Buried within the pie-shaped structure of the service module were originally two (later three) tanks each of oxygen and hydrogen. Although these two substances are excellent propellants for rocket engines, propulsion was not their purpose in the Apollo design.
A common notion is that spacecraft usually derive their electrical power from the Sun via large arrays of solar cells. While this is generally true for automatic spacecraft in the inner solar system and for the international space station, the high power demands of a typical Apollo flight would have required such large panels as to make them cumbersome. This size would not have been a problem during a coasting flight, but when the spacecraft's large engine was fired, the mechanical stress from the acceleration would have required them to be folded away at the very time that their power was most needed. An Apollo fuel cell.
Storage batteries could have brought electrical power from Earth. Although they could have supported a short flight, as they did for the early manned Gemini flights, they could not support the Apollo spacecraft for two weeks without being prohibitively heavy.
It was up to the Gemini programme to prove the concept of a third alternative, the fuel cell, as a source of electricity for long-duration flights. First developed before the Second World War in Britain, the operation of the alkali fuel cell is remarkably simple. It acts like a battery by using the chemical reaction of two substances, in this case oxygen and hydrogen, and making available the energy of the reaction in the form of prodigious quantities of electricity. However, unlike a conventional battery, the reactants can be replenished constantly. The fuel cell does not run down as long as fresh reactants are fed past the electrodes. Even more remarkable is the fact that the waste product of this reaction is water that is sufficiently pure to be drunk.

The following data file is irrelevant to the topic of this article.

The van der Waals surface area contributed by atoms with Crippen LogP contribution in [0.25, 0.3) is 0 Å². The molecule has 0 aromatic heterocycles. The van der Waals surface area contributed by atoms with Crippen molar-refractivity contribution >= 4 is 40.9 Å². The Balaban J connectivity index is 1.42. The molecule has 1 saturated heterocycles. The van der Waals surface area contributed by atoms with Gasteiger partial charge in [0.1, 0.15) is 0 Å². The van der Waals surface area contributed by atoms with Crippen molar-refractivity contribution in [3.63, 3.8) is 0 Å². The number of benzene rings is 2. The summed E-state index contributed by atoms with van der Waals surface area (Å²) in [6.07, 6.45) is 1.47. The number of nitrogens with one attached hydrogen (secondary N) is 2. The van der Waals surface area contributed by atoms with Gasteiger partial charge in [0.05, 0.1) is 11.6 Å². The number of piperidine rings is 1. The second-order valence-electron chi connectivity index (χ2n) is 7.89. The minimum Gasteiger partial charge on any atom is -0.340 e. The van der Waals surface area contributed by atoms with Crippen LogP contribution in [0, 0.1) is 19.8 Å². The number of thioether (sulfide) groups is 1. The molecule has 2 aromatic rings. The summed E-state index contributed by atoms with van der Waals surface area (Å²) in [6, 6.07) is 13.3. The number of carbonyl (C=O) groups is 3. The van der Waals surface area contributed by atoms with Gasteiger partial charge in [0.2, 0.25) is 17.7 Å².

The adoption of the fuel cell in Apollo therefore killed two design quarries with one stone. Not only did it produce lashings of electricity (a single fuel cell could generate well over 1 kilowatt of electricity at peak demand), but the water it produced became a sort of lifeblood of the spacecraft. It quenched the thirst of the crew and rehydrated their food in metered amounts through a pistol-style 'squirt gun' on the end of a hose. It also supplemented the cooling of the spacecraft's electronic equipment by being evaporated into space, taking heat with it. Any excess was periodically discarded through an orifice in the spacecraft's hull.
The high-energy reaction that occurs when hydrogen and oxygen are burned in the combustion chamber of a rocket makes it greatly favoured by rocket engineers. In the Apollo fuel cell, most of this energy was expressed as electricity, but although it could reach efficiencies of 70 per cent, the reaction still yielded significant amounts of heat. Some of this was used to warm the extremely cold reactants before they entered the cell; the rest was rejected through eight radiator panels around the upper circumference of the service module. An early version of the fuel cell flew on seven of
the Gemini flights, giving engineers a chance to iron out the teething troubles with this promising technology. By the time the Apollo programme finished - Apollo 13's oxygen tank explosion notwithstanding - no Apollo flight suffered from a failure of their fuel cells. It was one of the many technologies and techniques for which the Apollo programme depended on Gemini to pioneer.
Among the limitations of the Apollo fuel cells was that they were very sensitive to the presence of impurities in the reactants. Even with hydrogen and oxygen of the highest purity that NASA could procure, the build-up of contaminants required that they be purged from time to time to avoid the resultant loss of electrical power. Oxygen purges were carried out daily, while hydrogen purges happened every second day. Three switches on the LMP's side of the main display console allowed the gases to be routed to any of the three cells for this function. Electric heaters were included to ensure that the purging gas was warm enough to ensure that the water in the cells did not freeze.
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